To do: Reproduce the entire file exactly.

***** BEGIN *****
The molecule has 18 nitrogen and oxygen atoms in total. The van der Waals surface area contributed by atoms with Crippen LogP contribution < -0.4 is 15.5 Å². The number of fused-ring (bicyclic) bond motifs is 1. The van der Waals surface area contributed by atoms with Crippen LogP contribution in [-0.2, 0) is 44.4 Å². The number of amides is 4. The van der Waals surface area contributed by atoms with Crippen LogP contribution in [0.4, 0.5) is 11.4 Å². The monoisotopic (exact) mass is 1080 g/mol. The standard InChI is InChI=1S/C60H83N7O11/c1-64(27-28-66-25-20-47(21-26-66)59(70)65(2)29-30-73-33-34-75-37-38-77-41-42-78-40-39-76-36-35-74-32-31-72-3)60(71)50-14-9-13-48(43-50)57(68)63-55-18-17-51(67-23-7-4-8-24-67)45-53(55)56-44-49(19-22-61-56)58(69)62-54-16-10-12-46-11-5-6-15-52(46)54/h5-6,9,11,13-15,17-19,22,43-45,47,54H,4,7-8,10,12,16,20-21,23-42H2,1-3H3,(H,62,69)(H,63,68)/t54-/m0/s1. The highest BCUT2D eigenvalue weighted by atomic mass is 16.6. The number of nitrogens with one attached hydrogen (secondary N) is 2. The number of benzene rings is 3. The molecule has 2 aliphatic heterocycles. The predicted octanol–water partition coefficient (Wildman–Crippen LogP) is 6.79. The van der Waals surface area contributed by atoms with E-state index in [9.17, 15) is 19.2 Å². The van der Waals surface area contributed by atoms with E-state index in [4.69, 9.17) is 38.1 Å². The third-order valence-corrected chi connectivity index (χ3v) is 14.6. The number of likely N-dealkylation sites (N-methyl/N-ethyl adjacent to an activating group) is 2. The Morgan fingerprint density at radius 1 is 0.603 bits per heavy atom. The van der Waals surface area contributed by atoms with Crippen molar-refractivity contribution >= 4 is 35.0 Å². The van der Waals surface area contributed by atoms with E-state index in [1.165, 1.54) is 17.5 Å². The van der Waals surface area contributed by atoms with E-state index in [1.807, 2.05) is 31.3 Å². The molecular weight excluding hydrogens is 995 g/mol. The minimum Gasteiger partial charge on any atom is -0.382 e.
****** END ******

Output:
The molecule has 18 nitrogen and oxygen atoms in total. The van der Waals surface area contributed by atoms with Crippen LogP contribution < -0.4 is 15.5 Å². The number of fused-ring (bicyclic) bond motifs is 1. The van der Waals surface area contributed by atoms with Crippen LogP contribution in [-0.2, 0) is 44.4 Å². The number of amides is 4. The van der Waals surface area contributed by atoms with Crippen LogP contribution in [0.4, 0.5) is 11.4 Å². The monoisotopic (exact) mass is 1080 g/mol. The standard InChI is InChI=1S/C60H83N7O11/c1-64(27-28-66-25-20-47(21-26-66)59(70)65(2)29-30-73-33-34-75-37-38-77-41-42-78-40-39-76-36-35-74-32-31-72-3)60(71)50-14-9-13-48(43-50)57(68)63-55-18-17-51(67-23-7-4-8-24-67)45-53(55)56-44-49(19-22-61-56)58(69)62-54-16-10-12-46-11-5-6-15-52(46)54/h5-6,9,11,13-15,17-19,22,43-45,47,54H,4,7-8,10,12,16,20-21,23-42H2,1-3H3,(H,62,69)(H,63,68)/t54-/m0/s1. The highest BCUT2D eigenvalue weighted by atomic mass is 16.6. The number of nitrogens with one attached hydrogen (secondary N) is 2. The number of benzene rings is 3. The molecule has 2 aliphatic heterocycles. The predicted octanol–water partition coefficient (Wildman–Crippen LogP) is 6.79. The van der Waals surface area contributed by atoms with E-state index in [9.17, 15) is 19.2 Å². The van der Waals surface area contributed by atoms with E-state index in [4.69, 9.17) is 38.1 Å². The third-order valence-corrected chi connectivity index (χ3v) is 14.6. The number of likely N-dealkylation sites (N-methyl/N-ethyl adjacent to an activating group) is 2. The Morgan fingerprint density at radius 1 is 0.603 bits per heavy atom. The van der Waals surface area contributed by atoms with Crippen molar-refractivity contribution >= 4 is 35.0 Å². The van der Waals surface area contributed by atoms with E-state index in [1.165, 1.54) is 17.5 Å². The van der Waals surface area contributed by atoms with E-state index in [1.807, 2.05) is 31.3 Å². The molecular weight excluding hydrogens is 995 g/mol. The minimum Gasteiger partial charge on any atom is -0.382 e.